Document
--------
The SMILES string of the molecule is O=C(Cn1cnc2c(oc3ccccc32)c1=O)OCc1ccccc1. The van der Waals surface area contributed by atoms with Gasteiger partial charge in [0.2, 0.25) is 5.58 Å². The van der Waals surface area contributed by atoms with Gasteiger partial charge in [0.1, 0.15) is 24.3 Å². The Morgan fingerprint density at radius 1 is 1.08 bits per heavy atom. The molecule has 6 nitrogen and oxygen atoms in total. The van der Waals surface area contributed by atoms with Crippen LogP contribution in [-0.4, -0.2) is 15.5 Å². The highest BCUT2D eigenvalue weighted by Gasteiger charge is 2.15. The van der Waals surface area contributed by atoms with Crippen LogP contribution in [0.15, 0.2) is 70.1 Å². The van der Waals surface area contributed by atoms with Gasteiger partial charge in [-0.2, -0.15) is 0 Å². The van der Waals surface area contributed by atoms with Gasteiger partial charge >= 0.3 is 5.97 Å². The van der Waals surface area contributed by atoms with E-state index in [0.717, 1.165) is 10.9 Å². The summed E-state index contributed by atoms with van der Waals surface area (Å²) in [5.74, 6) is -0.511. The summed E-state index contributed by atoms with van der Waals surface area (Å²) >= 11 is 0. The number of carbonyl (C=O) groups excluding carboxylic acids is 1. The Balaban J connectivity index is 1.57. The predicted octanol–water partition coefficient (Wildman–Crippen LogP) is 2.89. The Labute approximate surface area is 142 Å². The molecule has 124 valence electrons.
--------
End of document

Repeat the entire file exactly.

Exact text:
The SMILES string of the molecule is O=C(Cn1cnc2c(oc3ccccc32)c1=O)OCc1ccccc1. The van der Waals surface area contributed by atoms with Gasteiger partial charge in [0.2, 0.25) is 5.58 Å². The van der Waals surface area contributed by atoms with Gasteiger partial charge in [0.1, 0.15) is 24.3 Å². The Morgan fingerprint density at radius 1 is 1.08 bits per heavy atom. The molecule has 6 nitrogen and oxygen atoms in total. The van der Waals surface area contributed by atoms with Crippen LogP contribution in [-0.4, -0.2) is 15.5 Å². The highest BCUT2D eigenvalue weighted by Gasteiger charge is 2.15. The van der Waals surface area contributed by atoms with Crippen LogP contribution in [0.15, 0.2) is 70.1 Å². The van der Waals surface area contributed by atoms with Gasteiger partial charge in [-0.2, -0.15) is 0 Å². The van der Waals surface area contributed by atoms with Gasteiger partial charge >= 0.3 is 5.97 Å². The van der Waals surface area contributed by atoms with E-state index in [0.717, 1.165) is 10.9 Å². The summed E-state index contributed by atoms with van der Waals surface area (Å²) in [5.74, 6) is -0.511. The summed E-state index contributed by atoms with van der Waals surface area (Å²) >= 11 is 0. The number of carbonyl (C=O) groups excluding carboxylic acids is 1. The Balaban J connectivity index is 1.57. The predicted octanol–water partition coefficient (Wildman–Crippen LogP) is 2.89. The Labute approximate surface area is 142 Å². The molecule has 124 valence electrons.